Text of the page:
and whatever you do to them, you do to Him. And however you love them, you love Him. These were the words spoken during a wonderful Mass tonight commemorating World AIDS Day. Archbishop Gregory, one of the greatest speakers I've ever heard, put a different spin on Matthew 25. Just prior to Mass, folks were asked to write the names of people they knew who have died on a banner. I wrote...and wrote...and continued to write the first names of patients I'd seen over the years at Grady. As Archbishop spoke, a slideshow of faces went through my mind. The patient in a diaper, scuffling down the hallway, asking me if I'd consider marrying a skinny man with AIDS, the patient who begged me to videotape her labored, dying breaths to get kids to stop using drugs, the 27-year-old with the greatest dred locks you've ever seen, the man who cried as we said a decade of the rosary after he was told he could not be operated on and would soon die, the patient whose little girl held her hand whispering to her demented mother not to be afraid, the transsexual who just asked that his nails be painted when he met St. Peter, the girl my age who drove me crazy (written about here). I thought about my interactions with these folks. Some days, I was a good social worker, hopefully bringing some bit of help or laughter to their day. Some days I did for them what I would have done for Him. Other days, I was mediocre, stressing out over finding them a nursing home or a treatment facility or locating nexts of kin. Other days I didn't let myself see Christ in the eyes of a patient who had relapsed for the 56th time or in the face of someone demanding services that weren't available.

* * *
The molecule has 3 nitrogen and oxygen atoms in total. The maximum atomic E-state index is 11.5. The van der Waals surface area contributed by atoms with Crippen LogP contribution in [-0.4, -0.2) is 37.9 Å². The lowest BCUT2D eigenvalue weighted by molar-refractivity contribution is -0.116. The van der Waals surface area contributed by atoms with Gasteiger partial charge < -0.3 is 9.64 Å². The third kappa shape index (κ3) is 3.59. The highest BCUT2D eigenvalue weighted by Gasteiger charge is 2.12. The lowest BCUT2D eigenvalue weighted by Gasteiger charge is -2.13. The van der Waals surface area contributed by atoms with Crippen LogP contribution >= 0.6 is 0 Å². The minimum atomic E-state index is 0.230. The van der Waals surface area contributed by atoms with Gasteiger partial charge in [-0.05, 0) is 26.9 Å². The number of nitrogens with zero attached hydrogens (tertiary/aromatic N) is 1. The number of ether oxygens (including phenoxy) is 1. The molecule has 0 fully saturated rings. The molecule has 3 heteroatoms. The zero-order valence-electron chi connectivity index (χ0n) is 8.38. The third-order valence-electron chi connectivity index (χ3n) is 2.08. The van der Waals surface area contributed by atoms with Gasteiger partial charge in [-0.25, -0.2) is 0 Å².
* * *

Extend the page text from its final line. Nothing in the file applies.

I don't work with HIV patients every day anymore. I miss the patients. And I really miss the folks who care for and treat the patients. I am realizing though that I do not have to work with AIDS patients to act out my faith. I hope that I can now fill in the blank "whatever you do for ___", you do for HIM. Whatever I do for my husband, I do for God. Whatever I do for my daughter, my home, my family, my neighbor across the street..." But I am really proud of the friends I know who treat the "least" of these.
**thinking especially of Tyler this World AIDS day. I knew Tyler in college and am not surprised at all that he has taken a terrible diagnosis and turned it into a way to educate and inspire so many!**